A voice technology company which uses artificial intelligence (AI) to generate realistic speech says it will introduce extra safeguards after its free tool was used to generate celebrity voices reading highly inappropriate statements.
ElevenLabs released a so-called voice cloning suite earlier this month.
It allows users to upload clips of someone speaking, which are used to generate an artificial voice.
This can then be applied to the firm’s text-to-speech speech synthesis feature, which by default offers a list of characters with various accents that can read up to 2,500 characters of text at once.
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It didn’t take long for the internet at large to start experimenting with the technology, including on the infamous anonymous image board site 4chan, where generated clips included Harry Potter actress Emma Watson reading a passage from Adolf Hitler’s Mein Kampf.
Other files found by Sky News included what sounds like Joe Biden announcing that US troops will go into Ukraine, and a potty-mouthed David Attenborough boasting about a career in the Navy Seals.
Film director James Cameron, Top Gun star Tom Cruise, and podcaster Joe Rogan have been targeted, and there are also clips of fictional characters, often reading deeply offensive, racist, or misogynistic messages.
In a statement on Twitter, ElevenLabs – which was founded last year by ex-Google engineer Piotr Dabkowski and former Palantir strategist Mati Staniszewski – asked for feedback on how to prevent misuse of its technology.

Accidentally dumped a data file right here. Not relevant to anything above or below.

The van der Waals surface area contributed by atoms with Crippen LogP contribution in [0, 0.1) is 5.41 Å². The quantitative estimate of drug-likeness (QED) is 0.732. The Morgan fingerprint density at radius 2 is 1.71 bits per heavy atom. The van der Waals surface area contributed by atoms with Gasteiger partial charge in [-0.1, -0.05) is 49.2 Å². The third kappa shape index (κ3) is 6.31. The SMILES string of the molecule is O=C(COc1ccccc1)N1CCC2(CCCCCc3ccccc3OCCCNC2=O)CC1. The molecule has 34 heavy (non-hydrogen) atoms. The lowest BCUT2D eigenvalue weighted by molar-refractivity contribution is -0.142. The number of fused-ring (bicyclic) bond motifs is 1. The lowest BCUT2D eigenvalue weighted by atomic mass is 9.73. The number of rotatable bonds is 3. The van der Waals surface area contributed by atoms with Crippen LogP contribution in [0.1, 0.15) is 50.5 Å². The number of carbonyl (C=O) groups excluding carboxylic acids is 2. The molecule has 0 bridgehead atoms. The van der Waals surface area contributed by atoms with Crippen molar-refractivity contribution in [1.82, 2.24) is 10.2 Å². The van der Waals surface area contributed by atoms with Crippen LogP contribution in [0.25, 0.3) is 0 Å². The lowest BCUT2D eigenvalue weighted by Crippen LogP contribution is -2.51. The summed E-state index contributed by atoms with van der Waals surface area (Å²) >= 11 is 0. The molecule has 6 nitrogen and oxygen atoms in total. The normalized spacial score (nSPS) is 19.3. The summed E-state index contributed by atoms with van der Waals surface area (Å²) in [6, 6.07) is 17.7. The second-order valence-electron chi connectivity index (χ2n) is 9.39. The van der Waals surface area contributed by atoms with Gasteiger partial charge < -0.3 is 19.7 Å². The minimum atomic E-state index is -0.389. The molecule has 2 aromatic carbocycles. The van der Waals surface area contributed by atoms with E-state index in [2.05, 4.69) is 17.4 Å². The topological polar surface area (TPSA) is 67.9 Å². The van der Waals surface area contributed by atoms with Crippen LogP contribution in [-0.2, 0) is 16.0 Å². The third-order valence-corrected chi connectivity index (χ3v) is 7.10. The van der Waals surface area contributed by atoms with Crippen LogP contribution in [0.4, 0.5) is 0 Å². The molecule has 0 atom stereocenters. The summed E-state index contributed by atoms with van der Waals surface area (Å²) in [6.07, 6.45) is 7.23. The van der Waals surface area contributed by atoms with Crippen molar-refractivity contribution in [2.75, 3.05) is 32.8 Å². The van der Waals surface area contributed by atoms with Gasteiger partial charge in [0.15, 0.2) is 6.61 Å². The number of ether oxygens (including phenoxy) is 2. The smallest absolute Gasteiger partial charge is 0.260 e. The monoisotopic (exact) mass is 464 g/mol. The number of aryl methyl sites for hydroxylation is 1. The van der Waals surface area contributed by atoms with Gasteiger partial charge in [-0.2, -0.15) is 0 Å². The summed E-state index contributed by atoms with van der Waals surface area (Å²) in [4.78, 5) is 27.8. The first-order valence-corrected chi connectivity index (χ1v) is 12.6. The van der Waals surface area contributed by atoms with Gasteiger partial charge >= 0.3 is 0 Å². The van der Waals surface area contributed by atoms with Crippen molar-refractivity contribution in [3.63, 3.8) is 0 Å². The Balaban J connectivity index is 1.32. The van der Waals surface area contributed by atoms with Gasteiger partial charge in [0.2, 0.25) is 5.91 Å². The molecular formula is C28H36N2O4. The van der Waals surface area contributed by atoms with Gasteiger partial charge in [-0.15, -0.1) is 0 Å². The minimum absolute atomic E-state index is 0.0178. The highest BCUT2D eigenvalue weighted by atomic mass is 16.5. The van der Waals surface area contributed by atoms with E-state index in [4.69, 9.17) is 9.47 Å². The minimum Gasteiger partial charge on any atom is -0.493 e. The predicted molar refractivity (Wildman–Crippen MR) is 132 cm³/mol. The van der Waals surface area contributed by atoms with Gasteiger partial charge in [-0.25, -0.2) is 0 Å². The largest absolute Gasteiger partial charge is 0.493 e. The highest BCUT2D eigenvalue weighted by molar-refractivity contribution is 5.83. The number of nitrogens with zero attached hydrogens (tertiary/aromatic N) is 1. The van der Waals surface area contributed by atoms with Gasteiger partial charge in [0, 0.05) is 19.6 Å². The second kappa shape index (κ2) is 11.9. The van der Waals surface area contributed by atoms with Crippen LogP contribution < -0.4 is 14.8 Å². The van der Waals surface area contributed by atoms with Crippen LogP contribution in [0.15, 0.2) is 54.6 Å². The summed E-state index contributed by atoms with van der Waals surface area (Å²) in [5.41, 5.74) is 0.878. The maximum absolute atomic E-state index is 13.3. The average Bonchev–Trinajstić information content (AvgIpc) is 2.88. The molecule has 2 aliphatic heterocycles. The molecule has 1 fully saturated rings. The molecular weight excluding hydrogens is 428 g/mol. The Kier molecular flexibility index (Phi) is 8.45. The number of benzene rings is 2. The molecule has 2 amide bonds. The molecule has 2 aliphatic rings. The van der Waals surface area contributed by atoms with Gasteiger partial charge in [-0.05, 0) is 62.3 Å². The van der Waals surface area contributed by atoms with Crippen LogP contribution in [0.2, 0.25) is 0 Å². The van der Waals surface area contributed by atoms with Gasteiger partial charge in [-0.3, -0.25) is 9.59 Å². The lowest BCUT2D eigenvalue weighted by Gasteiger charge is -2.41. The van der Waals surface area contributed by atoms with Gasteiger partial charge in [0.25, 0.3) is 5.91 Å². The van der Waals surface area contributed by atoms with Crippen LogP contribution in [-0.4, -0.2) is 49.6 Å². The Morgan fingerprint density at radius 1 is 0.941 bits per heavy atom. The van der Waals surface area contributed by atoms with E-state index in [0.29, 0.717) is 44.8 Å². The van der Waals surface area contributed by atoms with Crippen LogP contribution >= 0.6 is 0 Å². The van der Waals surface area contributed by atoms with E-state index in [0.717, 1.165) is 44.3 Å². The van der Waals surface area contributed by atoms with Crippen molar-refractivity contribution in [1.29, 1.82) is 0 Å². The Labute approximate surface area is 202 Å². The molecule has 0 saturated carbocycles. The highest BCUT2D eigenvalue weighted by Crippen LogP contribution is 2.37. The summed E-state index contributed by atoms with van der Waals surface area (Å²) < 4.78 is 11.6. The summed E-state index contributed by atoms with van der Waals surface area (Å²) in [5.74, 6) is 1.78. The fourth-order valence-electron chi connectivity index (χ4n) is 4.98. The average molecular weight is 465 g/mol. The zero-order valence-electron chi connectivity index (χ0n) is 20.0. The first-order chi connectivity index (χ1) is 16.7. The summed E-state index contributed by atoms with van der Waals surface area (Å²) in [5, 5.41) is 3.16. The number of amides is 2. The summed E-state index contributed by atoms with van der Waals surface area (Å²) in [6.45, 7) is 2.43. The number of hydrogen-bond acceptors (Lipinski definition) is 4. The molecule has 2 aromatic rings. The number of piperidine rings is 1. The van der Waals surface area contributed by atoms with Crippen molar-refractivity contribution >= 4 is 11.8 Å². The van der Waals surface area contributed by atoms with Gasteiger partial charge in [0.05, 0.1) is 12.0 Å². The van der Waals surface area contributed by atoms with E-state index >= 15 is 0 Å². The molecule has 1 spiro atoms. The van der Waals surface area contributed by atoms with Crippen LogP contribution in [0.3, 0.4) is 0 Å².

“Crazy weekend – thank you to everyone for trying out our Beta platform,” it said.
“While we see our tech being overwhelmingly applied to positive use, we also see an increasing number of voice cloning misuse cases. We want to reach out to Twitter community for thoughts and feedback!”
The company said that while it could “trace back any generated audio” to the user who made it, it also wanted to introduce “additional safeguards”.
It suggested requiring additional account checks, such as asking for payment details or ID; verifying someone’s copyright to the clips they upload; or dropping the tool altogether to manually verify each voice cloning request.
But as of Tuesday morning, the tool remained online in the same state.
The company’s website suggests its technology could one day be used to give voice to articles, newsletters, books, educational material, video games, and films.
Sky News has contacted ElevenLabs for further comment.
Dangers of AI generated media
The deluge of inappropriate voice clips is a reminder of the perils of releasing AI tools into the public sphere without sufficient safeguards in place – previous examples include a Microsoft chatbot which had to be taken down after quickly being taught to say offensive things.
Earlier this month, researchers at the tech giant announced they had made a text-to-speech AI called VALL-E that could simulate a person’s voice based on just three seconds of audio.
They said they would not be releasing the tool to the public because “it may carry potential risks”, including people “spoofing voice identification or impersonating a specific speaker”.
The technology presents many of the same challenges as deepfake videos, which have become increasingly widespread on the internet.
Last year, a deepfake video of Volodymyr Zelenskyy telling Ukrainians to “lay down arms” was shared online.
It came after the creator of a series of realistic Tom Cruise deepfakes, albeit more light-hearted clips purporting to show the actor doing magic tricks and playing golf, warned viewers about the technology’s potential.